You can buy glycerol in bottles on its own but make sure that it’s a diluted form of the glycerol – concentrated glycerol can actually dehydrate your lips!

Props to my Ma for being right.

Lip Moisturizers

Last time, we looked at why we get chapped lips and if licking our lips was the best way to re-hydrate them. The answer was no, licking your lips doesn’t help. Lip chaps/balms are better, but which ones work the best? Before we can determine that, what are some different types of lip moisturizers and what are some of the key components of these products that help us have our soft, hydrated lips?

What are some types of lip moisturizers?

There are:

  • Moisturizing glosses
  • Moisturizing lipsticks
  • Natural and organic balms
  • Balms with essential oils
  • Scented and flavoured balms

And so many more… so which ones are better for your lips?

Best Lip Moisturizers?

The best lip moisturizer differs depending on what you want. I know, how generic, right? But there are a bunch of things that you should keep an eye out for to help you decide which moisturizer actually gives you what you want.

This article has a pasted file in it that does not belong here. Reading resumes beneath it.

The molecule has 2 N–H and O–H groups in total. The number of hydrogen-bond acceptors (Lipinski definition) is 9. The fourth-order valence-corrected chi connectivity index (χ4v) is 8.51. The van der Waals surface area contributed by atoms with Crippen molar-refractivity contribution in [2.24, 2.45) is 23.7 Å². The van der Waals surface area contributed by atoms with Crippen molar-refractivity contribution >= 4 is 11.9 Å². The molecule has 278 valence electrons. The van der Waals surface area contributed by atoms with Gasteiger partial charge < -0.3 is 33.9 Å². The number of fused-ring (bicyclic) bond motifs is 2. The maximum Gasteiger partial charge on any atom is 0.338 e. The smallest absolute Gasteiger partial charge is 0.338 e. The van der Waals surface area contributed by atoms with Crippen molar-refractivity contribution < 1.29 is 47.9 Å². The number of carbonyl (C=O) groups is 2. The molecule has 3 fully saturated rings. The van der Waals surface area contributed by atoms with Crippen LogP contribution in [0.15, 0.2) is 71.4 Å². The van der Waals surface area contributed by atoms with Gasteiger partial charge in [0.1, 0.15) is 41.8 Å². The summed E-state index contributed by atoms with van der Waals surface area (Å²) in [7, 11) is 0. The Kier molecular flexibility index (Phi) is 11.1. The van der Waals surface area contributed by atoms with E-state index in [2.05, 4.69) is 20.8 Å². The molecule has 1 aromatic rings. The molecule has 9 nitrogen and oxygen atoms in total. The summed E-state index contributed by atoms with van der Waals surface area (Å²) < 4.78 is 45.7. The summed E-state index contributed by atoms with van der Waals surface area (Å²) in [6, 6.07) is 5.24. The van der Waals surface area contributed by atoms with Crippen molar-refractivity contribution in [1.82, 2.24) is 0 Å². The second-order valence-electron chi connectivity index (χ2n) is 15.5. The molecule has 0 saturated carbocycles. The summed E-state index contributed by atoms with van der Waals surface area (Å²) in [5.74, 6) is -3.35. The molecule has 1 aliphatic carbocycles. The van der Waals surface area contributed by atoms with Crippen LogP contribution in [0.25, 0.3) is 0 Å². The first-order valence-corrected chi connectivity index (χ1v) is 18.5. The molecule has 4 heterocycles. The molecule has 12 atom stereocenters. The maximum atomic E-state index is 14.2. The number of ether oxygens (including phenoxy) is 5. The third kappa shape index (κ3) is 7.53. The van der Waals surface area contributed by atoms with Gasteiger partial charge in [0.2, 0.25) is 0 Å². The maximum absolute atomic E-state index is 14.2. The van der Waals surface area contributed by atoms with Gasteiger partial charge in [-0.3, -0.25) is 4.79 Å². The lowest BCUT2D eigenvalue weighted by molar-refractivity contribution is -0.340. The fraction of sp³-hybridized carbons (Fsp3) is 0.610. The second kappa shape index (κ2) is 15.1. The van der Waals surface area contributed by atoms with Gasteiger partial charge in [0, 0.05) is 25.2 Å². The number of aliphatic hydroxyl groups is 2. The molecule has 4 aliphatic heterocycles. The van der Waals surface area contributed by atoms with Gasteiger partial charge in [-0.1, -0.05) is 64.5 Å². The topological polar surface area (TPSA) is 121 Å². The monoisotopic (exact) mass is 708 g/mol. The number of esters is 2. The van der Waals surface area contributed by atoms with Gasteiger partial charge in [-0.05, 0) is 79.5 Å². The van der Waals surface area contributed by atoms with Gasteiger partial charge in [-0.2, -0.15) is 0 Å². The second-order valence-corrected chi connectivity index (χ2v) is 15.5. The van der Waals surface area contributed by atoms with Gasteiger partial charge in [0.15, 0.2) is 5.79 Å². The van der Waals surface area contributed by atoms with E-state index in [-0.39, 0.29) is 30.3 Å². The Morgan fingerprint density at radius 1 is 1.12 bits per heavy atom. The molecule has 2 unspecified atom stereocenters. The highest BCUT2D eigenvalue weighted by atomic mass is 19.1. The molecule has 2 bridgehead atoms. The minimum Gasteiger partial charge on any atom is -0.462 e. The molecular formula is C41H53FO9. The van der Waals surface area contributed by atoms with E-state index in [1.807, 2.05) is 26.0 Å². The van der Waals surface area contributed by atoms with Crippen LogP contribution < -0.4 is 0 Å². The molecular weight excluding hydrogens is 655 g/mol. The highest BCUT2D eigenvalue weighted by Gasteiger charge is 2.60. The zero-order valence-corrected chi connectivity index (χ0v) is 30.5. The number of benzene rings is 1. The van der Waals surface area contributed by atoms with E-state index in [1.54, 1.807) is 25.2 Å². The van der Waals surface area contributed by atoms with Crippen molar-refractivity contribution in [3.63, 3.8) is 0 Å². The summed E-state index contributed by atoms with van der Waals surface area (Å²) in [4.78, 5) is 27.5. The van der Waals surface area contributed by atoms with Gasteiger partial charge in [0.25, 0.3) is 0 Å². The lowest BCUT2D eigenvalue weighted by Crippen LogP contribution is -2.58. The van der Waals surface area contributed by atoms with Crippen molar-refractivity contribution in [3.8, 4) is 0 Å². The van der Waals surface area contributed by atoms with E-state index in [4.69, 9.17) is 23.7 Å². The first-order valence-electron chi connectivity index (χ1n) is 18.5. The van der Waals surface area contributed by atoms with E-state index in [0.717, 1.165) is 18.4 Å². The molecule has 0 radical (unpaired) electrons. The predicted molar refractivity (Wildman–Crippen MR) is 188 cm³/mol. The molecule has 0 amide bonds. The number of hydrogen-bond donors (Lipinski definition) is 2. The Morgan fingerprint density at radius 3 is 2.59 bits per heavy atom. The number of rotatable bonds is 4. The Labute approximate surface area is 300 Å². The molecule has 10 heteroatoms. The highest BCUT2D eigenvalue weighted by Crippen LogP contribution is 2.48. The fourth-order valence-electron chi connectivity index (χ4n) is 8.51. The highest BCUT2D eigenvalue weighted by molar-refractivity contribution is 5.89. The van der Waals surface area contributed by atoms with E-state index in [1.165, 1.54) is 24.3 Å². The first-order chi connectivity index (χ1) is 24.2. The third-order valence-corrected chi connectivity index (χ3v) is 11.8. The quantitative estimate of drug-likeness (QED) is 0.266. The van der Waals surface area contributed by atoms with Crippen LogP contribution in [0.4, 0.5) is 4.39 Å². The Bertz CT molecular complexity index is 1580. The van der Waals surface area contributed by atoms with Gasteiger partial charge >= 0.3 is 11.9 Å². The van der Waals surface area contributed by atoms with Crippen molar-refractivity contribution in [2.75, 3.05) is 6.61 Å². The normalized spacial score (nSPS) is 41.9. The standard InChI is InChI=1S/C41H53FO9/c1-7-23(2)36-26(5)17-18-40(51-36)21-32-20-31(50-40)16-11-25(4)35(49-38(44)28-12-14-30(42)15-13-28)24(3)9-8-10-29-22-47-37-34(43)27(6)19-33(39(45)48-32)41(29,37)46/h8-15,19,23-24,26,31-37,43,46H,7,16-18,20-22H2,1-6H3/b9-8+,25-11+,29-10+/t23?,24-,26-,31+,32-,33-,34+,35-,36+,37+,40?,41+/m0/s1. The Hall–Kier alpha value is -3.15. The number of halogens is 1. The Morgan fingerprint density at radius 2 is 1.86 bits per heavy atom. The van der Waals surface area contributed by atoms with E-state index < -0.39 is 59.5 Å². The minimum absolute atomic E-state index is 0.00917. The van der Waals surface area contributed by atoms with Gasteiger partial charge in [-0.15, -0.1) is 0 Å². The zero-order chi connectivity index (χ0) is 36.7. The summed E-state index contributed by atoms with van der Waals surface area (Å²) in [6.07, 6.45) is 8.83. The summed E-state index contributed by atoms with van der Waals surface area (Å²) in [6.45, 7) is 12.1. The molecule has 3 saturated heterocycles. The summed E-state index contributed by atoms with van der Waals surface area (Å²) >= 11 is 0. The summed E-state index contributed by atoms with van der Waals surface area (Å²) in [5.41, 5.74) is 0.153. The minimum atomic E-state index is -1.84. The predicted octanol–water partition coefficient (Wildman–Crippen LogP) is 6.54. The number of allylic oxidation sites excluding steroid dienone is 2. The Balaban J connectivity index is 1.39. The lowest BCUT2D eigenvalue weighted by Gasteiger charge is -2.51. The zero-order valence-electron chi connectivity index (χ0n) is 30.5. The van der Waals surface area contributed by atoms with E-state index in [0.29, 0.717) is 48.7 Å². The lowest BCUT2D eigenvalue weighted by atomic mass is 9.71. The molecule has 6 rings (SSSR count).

Colourful Lips

If you want a lip moisturizer with a little pizzazz, then you’re probably looking at lip gloss or lipsticks. Make sure it has glycerol/glycerin or some other moisturizing ingredient in it (we’ll talk about more right after this)! And stay away from matte or long-lasting lipsticks, because these offer little to no hydration and can actually dry your lips further.

Natural looking lips

Great no-colour lip moisturizes have emollients, which is basically the term for ingredients that hydrate or soften skin. These ingredients help hydrate and soften your lips by helping them retain water and softening cracks but allowing other creams and ointments to enter the skin to allow for more hydration. These include petrolatum, beeswax, cocoa butter and almond oil. But if you have easily-irritable skin or oily skin, you might want to focus on moisturizers that have glycerol/glycerin or more water-based emollients rather than oil-based.